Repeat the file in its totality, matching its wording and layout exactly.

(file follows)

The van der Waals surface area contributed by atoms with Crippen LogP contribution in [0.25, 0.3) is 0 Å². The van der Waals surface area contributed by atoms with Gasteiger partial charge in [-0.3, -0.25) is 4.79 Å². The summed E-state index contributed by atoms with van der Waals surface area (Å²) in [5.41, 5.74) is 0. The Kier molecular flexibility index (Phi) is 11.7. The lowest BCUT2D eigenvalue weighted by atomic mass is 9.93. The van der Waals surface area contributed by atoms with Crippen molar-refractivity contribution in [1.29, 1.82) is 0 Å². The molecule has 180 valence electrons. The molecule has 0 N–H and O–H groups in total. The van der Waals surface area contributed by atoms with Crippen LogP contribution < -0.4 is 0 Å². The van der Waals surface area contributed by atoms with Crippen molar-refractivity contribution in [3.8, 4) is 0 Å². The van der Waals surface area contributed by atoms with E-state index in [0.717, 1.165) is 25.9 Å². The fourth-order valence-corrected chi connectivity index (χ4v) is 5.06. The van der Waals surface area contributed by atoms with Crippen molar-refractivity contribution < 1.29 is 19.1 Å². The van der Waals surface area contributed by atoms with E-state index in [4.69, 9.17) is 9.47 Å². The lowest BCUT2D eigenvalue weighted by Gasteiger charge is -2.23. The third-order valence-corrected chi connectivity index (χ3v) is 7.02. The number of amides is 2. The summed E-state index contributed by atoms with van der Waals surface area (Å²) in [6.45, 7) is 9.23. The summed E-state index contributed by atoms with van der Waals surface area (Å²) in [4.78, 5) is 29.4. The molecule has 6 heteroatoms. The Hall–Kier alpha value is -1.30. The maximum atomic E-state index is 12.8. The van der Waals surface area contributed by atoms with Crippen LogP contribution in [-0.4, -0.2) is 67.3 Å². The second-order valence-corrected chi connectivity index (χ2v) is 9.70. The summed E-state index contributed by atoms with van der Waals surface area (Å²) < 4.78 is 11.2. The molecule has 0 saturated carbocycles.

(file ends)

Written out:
The van der Waals surface area contributed by atoms with Crippen LogP contribution in [0.25, 0.3) is 0 Å². The van der Waals surface area contributed by atoms with Gasteiger partial charge in [-0.3, -0.25) is 4.79 Å². The summed E-state index contributed by atoms with van der Waals surface area (Å²) in [5.41, 5.74) is 0. The Kier molecular flexibility index (Phi) is 11.7. The lowest BCUT2D eigenvalue weighted by atomic mass is 9.93. The van der Waals surface area contributed by atoms with Crippen molar-refractivity contribution in [1.29, 1.82) is 0 Å². The molecule has 180 valence electrons. The molecule has 0 N–H and O–H groups in total. The van der Waals surface area contributed by atoms with Crippen LogP contribution < -0.4 is 0 Å². The van der Waals surface area contributed by atoms with Crippen molar-refractivity contribution in [3.8, 4) is 0 Å². The van der Waals surface area contributed by atoms with E-state index in [0.717, 1.165) is 25.9 Å². The fourth-order valence-corrected chi connectivity index (χ4v) is 5.06. The van der Waals surface area contributed by atoms with Crippen molar-refractivity contribution < 1.29 is 19.1 Å². The van der Waals surface area contributed by atoms with E-state index in [4.69, 9.17) is 9.47 Å². The lowest BCUT2D eigenvalue weighted by Gasteiger charge is -2.23. The third-order valence-corrected chi connectivity index (χ3v) is 7.02. The number of amides is 2. The summed E-state index contributed by atoms with van der Waals surface area (Å²) in [6.45, 7) is 9.23. The summed E-state index contributed by atoms with van der Waals surface area (Å²) in [4.78, 5) is 29.4. The molecule has 6 heteroatoms. The Hall–Kier alpha value is -1.30. The maximum atomic E-state index is 12.8. The van der Waals surface area contributed by atoms with Crippen LogP contribution in [-0.4, -0.2) is 67.3 Å². The second-order valence-corrected chi connectivity index (χ2v) is 9.70. The summed E-state index contributed by atoms with van der Waals surface area (Å²) < 4.78 is 11.2. The molecule has 0 saturated carbocycles.